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Oregon company ready to license its biomass technology

Eric Mortenson

Capital Press

Published on October 20, 2016 11:23AM

Biomass briquettes made from logging slash can be burned like coal to power electrical plants. An Oregon company says it has perfected the technology to produce the briquettes.

Eric Mortenson/Capital Press

Biomass briquettes made from logging slash can be burned like coal to power electrical plants. An Oregon company says it has perfected the technology to produce the briquettes.

HM3 CEO Hiroshi Morihara, left, and Sen. Ron Wyden spoke at a biomass briquette news conference Oct. 18 in Troutdale, Ore.

Eric Mortenson/Capital Press

HM3 CEO Hiroshi Morihara, left, and Sen. Ron Wyden spoke at a biomass briquette news conference Oct. 18 in Troutdale, Ore.

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TROUTDALE, ORE. — An Oregon company showed off a demonstration facility where it converts forest slash to biomass briquettes, and said it is prepared to license the technology and sell it world-wide.

Hiroshi Morihara, an Oregon developer and engineer who is CEO of HM3 Energy Inc., also announced the company has found a “big fish” investor: A Japanese energy company that wants to use the briquettes to fire electrical power plants in Japan and replace coal and nuclear facilities. New Energy Development Co. has invested $2 million in HM3 and plans to build a briquette production plant at an undisclosed location in Oregon. The briquettes would then be exported to Japan.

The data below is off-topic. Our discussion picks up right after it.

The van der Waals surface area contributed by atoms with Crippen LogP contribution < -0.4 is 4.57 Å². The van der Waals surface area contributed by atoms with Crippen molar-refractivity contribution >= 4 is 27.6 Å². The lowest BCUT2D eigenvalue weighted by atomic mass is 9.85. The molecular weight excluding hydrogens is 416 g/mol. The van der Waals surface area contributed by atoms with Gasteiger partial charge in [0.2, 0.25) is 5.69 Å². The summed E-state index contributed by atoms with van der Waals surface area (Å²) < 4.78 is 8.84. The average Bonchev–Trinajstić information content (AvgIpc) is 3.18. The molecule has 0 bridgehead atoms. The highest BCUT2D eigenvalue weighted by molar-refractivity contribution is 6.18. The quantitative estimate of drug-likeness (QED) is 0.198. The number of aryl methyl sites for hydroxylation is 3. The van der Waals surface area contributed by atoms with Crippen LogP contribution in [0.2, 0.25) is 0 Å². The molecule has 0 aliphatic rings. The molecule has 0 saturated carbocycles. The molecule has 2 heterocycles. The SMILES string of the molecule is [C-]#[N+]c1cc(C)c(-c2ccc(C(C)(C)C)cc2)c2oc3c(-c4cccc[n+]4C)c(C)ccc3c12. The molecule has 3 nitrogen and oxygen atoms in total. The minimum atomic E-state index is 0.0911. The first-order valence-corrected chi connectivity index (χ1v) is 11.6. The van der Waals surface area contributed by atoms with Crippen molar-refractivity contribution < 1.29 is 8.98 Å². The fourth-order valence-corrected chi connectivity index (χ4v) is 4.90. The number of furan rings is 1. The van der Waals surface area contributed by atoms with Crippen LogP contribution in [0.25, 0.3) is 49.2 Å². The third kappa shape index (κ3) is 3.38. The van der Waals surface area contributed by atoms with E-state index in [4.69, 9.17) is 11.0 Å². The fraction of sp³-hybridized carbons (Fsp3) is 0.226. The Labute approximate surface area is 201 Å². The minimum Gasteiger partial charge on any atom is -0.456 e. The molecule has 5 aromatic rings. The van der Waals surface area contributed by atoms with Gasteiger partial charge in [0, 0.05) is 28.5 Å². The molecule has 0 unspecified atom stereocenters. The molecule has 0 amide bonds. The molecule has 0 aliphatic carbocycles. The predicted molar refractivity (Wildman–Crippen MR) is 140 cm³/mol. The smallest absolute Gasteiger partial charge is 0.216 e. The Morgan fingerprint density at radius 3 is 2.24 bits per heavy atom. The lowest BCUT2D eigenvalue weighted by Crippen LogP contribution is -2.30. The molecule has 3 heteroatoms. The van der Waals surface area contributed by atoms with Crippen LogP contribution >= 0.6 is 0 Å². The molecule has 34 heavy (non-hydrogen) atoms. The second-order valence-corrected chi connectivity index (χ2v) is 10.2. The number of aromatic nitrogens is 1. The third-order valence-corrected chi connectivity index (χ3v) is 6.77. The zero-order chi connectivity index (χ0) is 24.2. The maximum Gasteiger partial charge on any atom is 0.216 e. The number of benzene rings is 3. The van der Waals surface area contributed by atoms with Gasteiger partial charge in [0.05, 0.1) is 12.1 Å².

Using logging debris or agricultural crop residue to make biomass pellets is an idea that has had numerous starts and stops over the years, as developers and investors have struggled to make the process pencil out.

The upside has always been appealing from a rural economic development perspective. Using forest slash to produce biomass energy reduces wildfire risk, restores forest health and puts people to work in the woods and in production facilities, backers say. An economical technical solution, however, has been slow in coming.

HM3 believes it has refined the process to the point it can license and sell the technology.

“We were able to say, hey, we can do this,” Morihara said during a news conference and media tour of the company’s $4 million demonstration plant in Troutdale, east of Portland.

The company, and others working along the same line, uses a process called torrefaction. They essentially roast wood debris in a controlled environment and temperature range, which removes moisture and volatile compounds. The finished product is a light-weight, brittle cube that can be pulverized and burned like coal, but much cleaner. At the news conference, Morihara displayed briquettes made from juniper trees.

Portland General Electric is interested in converting its coal-fired power plant in Boardman, Ore., to operate on biomass. Later this year, a company called Oregon Torrefaction will supply PGE with enough briquettes to operate the power plant for a day, considered a key test of the technology.

Oregon BEST, an arm of the state business department that provides funding and university research expertise for a variety of energy projects, estimates Oregon, Washington and British Columbia could provide 35 million tons a year of biomass material to torrefaction plants.

The event at HM3 included an appearance by U.S. Sen. Ron Wyden, Oregon’s senior senator. He said HM3’s progress demonstrates that politicians don’t generate jobs themselves but can best help by creating a good business climate through such things as research and development tax credits.



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